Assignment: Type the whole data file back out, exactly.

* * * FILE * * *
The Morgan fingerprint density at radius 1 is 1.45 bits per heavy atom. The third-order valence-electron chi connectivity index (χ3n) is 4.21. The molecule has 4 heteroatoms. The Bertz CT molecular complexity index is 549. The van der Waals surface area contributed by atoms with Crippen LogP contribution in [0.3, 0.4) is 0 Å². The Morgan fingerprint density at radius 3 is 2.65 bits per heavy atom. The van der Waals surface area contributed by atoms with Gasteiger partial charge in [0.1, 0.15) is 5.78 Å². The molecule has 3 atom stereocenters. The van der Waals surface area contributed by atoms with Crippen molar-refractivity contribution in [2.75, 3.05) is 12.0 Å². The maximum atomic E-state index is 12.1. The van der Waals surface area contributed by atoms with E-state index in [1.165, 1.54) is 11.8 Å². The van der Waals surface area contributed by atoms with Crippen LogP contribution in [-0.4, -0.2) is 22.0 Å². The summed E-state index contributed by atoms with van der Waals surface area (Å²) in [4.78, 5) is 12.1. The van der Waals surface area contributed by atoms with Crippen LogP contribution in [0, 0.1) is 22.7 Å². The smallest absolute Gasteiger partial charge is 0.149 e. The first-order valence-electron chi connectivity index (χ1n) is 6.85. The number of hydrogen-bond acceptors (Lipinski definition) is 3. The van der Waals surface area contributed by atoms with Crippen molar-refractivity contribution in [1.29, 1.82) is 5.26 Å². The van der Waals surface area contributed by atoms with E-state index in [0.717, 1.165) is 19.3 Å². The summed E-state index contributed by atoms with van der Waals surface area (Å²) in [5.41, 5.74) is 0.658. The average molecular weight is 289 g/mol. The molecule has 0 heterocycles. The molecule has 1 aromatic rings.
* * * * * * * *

The Morgan fingerprint density at radius 1 is 1.45 bits per heavy atom. The third-order valence-electron chi connectivity index (χ3n) is 4.21. The molecule has 4 heteroatoms. The Bertz CT molecular complexity index is 549. The van der Waals surface area contributed by atoms with Crippen LogP contribution in [0.3, 0.4) is 0 Å². The Morgan fingerprint density at radius 3 is 2.65 bits per heavy atom. The van der Waals surface area contributed by atoms with Gasteiger partial charge in [0.1, 0.15) is 5.78 Å². The molecule has 3 atom stereocenters. The van der Waals surface area contributed by atoms with Crippen molar-refractivity contribution in [2.75, 3.05) is 12.0 Å². The maximum atomic E-state index is 12.1. The van der Waals surface area contributed by atoms with E-state index in [1.165, 1.54) is 11.8 Å². The van der Waals surface area contributed by atoms with Crippen LogP contribution in [-0.4, -0.2) is 22.0 Å². The summed E-state index contributed by atoms with van der Waals surface area (Å²) in [4.78, 5) is 12.1. The van der Waals surface area contributed by atoms with Crippen LogP contribution in [0, 0.1) is 22.7 Å². The smallest absolute Gasteiger partial charge is 0.149 e. The first-order valence-electron chi connectivity index (χ1n) is 6.85. The number of hydrogen-bond acceptors (Lipinski definition) is 3. The van der Waals surface area contributed by atoms with Crippen molar-refractivity contribution in [1.29, 1.82) is 5.26 Å². The van der Waals surface area contributed by atoms with E-state index in [0.717, 1.165) is 19.3 Å². The summed E-state index contributed by atoms with van der Waals surface area (Å²) in [5.41, 5.74) is 0.658. The average molecular weight is 289 g/mol. The molecule has 0 heterocycles. The molecule has 1 aromatic rings.